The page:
Southern Miss gets OK to leave early for Sun Belt
Published 10:23 pm Tuesday, March 29, 2022
CHARLESTON, W.Va. (AP) — Conference USA has agreed to allow Marshall, Old Dominion and Southern Miss to expedite their move to the Sun Belt.
The resolution announced in a brief, joint statement Tuesday allows the three schools to withdraw from Conference USA by the end of the current academic year.
Marshall, Old Dominion and Southern Miss accepted invitations to the Sun Belt during the fall. Each announced last month they planned to terminate memberships in Conference USA on June 30 to join their new conference.
C-USA then filed a request for arbitration and said the three schools were contractually obligated to stay put for another year, prompting Marshall, Old Dominion and Southern Miss to file their own court complaints against the league.
The Sun Belt’s expansion from 10 to 14 football schools also includes James Madison, which announced in February it is moving from the second-tier FCS to the FBS level this summer. The Dukes went 12-2 last fall and reached the national semifinals for the fifth time in the last six years.
In early March, the Sun Belt released a composite schedule with the four new additions. The season kicks off Sept. 2 when Old Dominion hosts Virginia Tech of the Atlantic Coast Conference. The next day, Southern Miss will host Liberty, Marshall will host Norfolk State, and James Madison hosts Middle Tennessee.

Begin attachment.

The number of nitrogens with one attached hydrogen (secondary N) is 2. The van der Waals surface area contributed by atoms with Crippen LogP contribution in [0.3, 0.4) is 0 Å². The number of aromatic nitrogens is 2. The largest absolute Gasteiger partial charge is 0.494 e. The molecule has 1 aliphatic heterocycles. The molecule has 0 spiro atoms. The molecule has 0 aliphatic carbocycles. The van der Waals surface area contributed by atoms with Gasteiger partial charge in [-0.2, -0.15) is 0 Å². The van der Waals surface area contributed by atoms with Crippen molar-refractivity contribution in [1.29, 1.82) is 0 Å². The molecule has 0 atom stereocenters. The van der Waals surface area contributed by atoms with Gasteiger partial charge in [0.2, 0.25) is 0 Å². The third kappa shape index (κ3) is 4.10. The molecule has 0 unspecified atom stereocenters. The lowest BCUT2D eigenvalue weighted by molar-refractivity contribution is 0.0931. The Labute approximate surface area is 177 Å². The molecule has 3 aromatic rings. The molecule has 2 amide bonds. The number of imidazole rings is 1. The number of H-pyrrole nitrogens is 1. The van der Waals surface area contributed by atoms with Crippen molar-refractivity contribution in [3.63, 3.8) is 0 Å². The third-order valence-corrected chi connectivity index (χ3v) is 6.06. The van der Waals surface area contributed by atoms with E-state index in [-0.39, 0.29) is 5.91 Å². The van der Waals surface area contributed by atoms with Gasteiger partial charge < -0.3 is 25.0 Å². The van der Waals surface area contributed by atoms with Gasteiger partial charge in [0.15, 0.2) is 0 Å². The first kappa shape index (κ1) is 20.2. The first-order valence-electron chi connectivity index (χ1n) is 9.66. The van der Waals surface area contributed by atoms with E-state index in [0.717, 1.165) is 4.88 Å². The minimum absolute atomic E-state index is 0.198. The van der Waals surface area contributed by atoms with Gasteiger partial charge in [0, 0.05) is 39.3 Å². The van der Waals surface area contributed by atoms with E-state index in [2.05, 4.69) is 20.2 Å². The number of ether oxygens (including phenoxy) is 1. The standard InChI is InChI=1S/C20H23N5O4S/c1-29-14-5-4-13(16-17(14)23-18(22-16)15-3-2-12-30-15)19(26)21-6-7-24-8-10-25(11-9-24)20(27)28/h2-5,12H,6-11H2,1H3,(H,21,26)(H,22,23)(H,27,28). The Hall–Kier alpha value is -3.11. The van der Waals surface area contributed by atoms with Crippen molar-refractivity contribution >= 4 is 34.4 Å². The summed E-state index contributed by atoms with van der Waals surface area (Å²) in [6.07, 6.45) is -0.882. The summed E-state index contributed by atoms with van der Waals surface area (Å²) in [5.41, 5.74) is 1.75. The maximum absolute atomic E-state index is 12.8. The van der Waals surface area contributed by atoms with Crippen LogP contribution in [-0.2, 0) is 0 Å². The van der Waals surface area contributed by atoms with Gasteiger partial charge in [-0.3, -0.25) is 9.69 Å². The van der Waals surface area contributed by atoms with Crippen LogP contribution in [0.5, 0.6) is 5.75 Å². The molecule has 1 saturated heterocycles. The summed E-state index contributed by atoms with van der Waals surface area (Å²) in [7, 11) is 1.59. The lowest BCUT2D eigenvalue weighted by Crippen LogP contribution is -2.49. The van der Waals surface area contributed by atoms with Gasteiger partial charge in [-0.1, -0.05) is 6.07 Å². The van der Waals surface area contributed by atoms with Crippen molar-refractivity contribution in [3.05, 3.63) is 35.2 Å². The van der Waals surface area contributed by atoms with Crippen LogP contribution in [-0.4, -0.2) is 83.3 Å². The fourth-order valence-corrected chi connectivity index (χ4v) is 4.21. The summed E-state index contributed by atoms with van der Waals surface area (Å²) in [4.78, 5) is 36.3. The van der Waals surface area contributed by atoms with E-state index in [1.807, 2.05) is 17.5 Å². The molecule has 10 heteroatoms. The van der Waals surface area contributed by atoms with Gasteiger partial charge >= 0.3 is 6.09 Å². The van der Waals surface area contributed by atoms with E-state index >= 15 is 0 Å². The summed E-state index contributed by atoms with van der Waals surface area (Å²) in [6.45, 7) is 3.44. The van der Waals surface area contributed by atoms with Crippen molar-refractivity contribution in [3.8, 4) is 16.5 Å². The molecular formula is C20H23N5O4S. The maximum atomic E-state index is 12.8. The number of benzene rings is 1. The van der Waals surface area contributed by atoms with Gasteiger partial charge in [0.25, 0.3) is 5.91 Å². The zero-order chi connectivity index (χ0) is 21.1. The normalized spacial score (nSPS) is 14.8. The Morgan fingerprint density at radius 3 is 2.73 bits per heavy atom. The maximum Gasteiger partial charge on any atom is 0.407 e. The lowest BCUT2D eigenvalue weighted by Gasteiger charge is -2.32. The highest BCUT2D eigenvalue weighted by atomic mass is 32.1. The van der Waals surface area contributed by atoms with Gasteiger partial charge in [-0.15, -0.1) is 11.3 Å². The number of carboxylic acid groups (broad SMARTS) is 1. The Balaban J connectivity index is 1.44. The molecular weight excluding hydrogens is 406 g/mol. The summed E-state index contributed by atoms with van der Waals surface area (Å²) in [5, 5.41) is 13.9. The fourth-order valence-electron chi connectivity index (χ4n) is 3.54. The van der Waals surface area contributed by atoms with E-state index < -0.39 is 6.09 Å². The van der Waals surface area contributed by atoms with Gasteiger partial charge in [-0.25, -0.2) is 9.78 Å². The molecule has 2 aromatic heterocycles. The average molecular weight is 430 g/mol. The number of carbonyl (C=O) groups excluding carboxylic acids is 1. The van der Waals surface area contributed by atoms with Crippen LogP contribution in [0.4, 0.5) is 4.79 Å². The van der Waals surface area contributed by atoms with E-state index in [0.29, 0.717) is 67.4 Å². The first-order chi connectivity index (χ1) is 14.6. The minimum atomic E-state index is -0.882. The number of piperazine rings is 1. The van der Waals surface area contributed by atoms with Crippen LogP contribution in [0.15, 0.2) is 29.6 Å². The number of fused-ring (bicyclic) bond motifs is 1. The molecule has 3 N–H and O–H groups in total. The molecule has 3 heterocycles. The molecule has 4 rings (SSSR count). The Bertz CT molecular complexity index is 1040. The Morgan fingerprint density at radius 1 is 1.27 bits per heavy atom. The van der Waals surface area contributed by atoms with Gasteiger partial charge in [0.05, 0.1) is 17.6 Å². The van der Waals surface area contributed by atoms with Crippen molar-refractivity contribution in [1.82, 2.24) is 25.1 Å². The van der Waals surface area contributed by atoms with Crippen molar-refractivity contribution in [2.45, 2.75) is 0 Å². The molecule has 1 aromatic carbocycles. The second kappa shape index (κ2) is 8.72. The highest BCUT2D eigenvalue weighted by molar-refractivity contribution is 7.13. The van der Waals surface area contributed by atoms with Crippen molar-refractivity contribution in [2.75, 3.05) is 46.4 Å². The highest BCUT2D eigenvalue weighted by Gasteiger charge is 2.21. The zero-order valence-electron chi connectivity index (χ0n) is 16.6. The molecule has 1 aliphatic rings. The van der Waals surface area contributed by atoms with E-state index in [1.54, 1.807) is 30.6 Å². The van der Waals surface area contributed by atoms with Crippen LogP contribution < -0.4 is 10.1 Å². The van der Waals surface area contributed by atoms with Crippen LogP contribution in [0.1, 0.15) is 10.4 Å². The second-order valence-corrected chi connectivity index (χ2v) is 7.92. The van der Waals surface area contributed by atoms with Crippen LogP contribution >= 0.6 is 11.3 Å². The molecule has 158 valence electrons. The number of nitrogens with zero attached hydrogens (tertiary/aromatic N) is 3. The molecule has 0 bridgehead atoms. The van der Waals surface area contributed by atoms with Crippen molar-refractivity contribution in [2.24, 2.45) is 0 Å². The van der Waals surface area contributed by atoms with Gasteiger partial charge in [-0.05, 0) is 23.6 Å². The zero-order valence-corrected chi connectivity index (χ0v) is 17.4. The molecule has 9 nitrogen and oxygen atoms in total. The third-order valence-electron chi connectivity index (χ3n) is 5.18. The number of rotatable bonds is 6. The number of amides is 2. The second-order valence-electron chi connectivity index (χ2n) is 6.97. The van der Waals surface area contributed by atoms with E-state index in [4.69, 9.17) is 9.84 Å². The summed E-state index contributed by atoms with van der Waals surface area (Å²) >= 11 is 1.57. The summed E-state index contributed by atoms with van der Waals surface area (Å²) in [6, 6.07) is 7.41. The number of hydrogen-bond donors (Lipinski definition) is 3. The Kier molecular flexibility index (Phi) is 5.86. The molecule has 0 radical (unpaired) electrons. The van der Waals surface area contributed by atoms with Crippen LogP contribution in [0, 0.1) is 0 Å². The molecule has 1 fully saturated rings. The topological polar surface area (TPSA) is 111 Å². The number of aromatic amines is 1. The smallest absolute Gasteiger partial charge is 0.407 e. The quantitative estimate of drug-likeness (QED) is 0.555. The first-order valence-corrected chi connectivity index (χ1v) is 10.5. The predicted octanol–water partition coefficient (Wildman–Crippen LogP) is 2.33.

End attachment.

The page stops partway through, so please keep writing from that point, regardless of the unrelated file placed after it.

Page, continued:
The Sun Belt did not immediately reply to an emailed request for comment Tuesday night.
Conference USA said Tuesday it will enter the 2022-23 academic year with 11 members. The league last month had released a football schedule for the 2022 season with 14 teams, including Marshall, Southern Miss and Old Dominion. Six other C-USA schools have announced they are leaving for the American Athletic Conference, but not until 2023.
C-USA plans to add Liberty, New Mexico State, Jacksonville State and Sam Houston State to rebuild the conference, but those schools are not scheduled to join until 2023.
Conference USA “is committed to the long-term growth of the league as we usher in new members in the coming years,” the league said in a separate statement. “As we begin this new era of Conference USA, our focus remains on providing the best possible experiences for our student-athletes while engaging in the broader national conversation and process around changing the overall model. The landscape of college athletics has shifted expansively and we will continue to be a substantial part of that evolution.”